But not even the united Supreme Court, voting 9-0, can execute Plan Moldbug, because in exchange for the power of ultimate appeal, their authority is quintessentially reactive. The matter would have to reach them in a lawsuit, and the policy of rebooting the financial system would have to emerge in some way from that suit. The Court can decide whatever it wants, but it only gets to make a small number of decisions on a certain class of problems, and those problems have to come to it. Once again, authority has been driven out of the system.

Betelgeuse, of course, will end in a supernova. The fate of the red-giant state is similar. First, a phenomenon Carlyle would no doubt see everywhere in modern America and Europe, since he saw it even in the England of 1850: anarchy. The breakdown of a single general order, the emergence of transient local centers of power - gangs, terrorists, "activists," and the like.

With its invention of that wondrous dream, the Third World, America has inflicted the horrors of anarchy on almost every corner of the planet outside itself. Even Europe is not immune, and nor are certain corners of most American cities. But I live in one of the least well-governed American cities, and I hardly get a glimpse of it. This, slowly - very slowly, I hope - will change.

So the conclusion we've come to about democratic government as a whole is oddly similar to our conclusion about the financial system. The conclusion is that it's fatally broken, and needs to be replaced by something completely different. Even in Carlyle's day, repair did not seem like an option. How less it is today! And still the dungheaps grow, the bats flit in and out, the stacks of paper molder. And we notice, with a chill: the whole damned thing is a colossal firetrap.

And I have no solution at all to this problem. I am hardly the first to notice that Washington is broken beyond repair - at least according to this spurious poll, 71% of Americans agree with me. Perhaps this is the simple beginning of wisdom: yes, this thing is broken; no, it is not going to fix itself; no, we cannot fix it, either; and yes, it is getting slowly but surely worse.

Honestly, I am happy just to stop believing in my government. The idea that, just because you are right and the State is wrong, you should be able to do something about it, is a nematode rather than a neuron. It is unique to the democratic era. We am lucky simply that I'm allowed to post these posts, that you're allowed to read them, that we can both go to Google Books and scroll through politically unacceptable tomes from the 19th century until our eyes glaze over.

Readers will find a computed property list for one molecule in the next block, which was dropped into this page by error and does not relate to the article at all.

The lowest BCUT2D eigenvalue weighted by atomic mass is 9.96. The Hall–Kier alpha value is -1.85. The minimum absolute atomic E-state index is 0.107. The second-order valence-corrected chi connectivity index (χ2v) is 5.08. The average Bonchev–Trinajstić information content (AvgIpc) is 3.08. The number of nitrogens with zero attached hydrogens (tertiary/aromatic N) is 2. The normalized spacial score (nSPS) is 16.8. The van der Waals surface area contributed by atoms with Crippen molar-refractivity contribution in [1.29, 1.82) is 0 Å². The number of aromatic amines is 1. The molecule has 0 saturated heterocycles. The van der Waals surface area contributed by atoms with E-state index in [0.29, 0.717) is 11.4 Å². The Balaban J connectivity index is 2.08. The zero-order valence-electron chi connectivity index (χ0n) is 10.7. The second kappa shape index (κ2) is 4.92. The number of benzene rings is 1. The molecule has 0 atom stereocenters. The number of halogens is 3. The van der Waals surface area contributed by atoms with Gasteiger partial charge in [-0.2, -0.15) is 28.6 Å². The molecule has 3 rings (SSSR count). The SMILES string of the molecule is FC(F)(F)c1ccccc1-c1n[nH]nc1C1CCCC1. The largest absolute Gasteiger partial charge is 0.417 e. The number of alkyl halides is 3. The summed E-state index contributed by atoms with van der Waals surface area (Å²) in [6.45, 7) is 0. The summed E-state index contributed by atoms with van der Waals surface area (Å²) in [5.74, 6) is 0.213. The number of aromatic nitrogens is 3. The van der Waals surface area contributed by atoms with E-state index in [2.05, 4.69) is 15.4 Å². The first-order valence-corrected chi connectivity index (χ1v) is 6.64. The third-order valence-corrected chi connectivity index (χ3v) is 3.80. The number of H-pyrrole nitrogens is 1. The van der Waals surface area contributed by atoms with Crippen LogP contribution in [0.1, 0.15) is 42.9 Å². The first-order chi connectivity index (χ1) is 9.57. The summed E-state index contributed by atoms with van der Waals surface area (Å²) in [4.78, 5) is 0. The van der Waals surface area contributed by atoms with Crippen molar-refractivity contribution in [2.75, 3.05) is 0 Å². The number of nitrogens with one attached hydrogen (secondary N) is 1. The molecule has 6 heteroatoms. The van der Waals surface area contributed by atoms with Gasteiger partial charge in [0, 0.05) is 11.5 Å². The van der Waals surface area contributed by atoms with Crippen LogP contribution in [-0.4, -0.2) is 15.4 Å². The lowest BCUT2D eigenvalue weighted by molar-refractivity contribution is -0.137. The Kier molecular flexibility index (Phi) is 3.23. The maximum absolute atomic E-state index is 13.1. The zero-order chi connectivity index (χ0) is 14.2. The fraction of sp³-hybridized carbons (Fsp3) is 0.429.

If you by some chance agree with what I've written here, please avoid the impulse to act on it. Surrender completely to the impulse to think on it. Remember that the inexorable slope of the line is slow, slow, slow. There is no shortage of time for thinking, none at all.

Thursday, January 22, 2009 103 Comments

A gentle introduction to Unqualified Reservations (part 3)

Okay, so you're a Loyalist now. So what?

The story of the American Rebellion, as told by Hutchinson, Oliver, and Stedman, is hardly without lessons for today. Most are subtle, and we'll save them for later. But one is obvious: bogus, self-serving, fraudulent antihistory is being installed, as we speak, at taxpayer expense, in the tender forebrains of America's youth. An outrage!

Indeed, by many reasonable standards, an outrage. To the Pupulupi, of Zargon Four, who have such a great respect for truth that they never say "good morning" unless they mean it - an unthinkable crime of epic proportions. To us, of Planet Earth - jaywalking. If a little official antihistory, especially surrounding the origin myth of the state, is our only problem, we don't have a problem.

As we'll see today, we do have a problem. But let's get back to the Loyalism.

You don't really need to be a convinced Loyalist to continue processing the red pill. It's not trivial to carve a lifetime of revolutionary propaganda out of your head in one operation. Not everyone has a natural knack for self-directed neurosurgery. Realistically - there are probably a few antennae, tentacles or hyphae left in the cavity. But this is okay: we just need a hole to dig in. Now we have one, and we're on the offensive.

What's essential is that, after your beer with Peter Oliver, you understand Loyalism. You may not be completely sold, you may not see how simple and obviously right the Loyalist story of the American Rebellion is, but you can see how a reasonable person might see things that way.

But the Loyalist perspective remains an isolated outlier. Everything else you believe about reality is consistent with the American Revolution. With the American Rebellion - maybe not so much. Our goal today is to slide a hemostat jaw into this little tear between your parasite and the endogenous neural tissue, grab the former by its dorsal fin, and pull. There may be bleeding.

In other words: Loyalism gives us an extremely foreign perspective of the present world. There are no other Loyalists in 2009. So, when we think as Loyalists, we have no choice but to think for ourselves.

What should a Loyalist make of X, or Y, or Z, in 2009? Let's say, for example, that Peter Oliver had spent the last 200 years asleep in Rip van Winkle's cave, and woke up for the inauguration of Barack Hussein Obama. Can we imagine his reaction? We can try.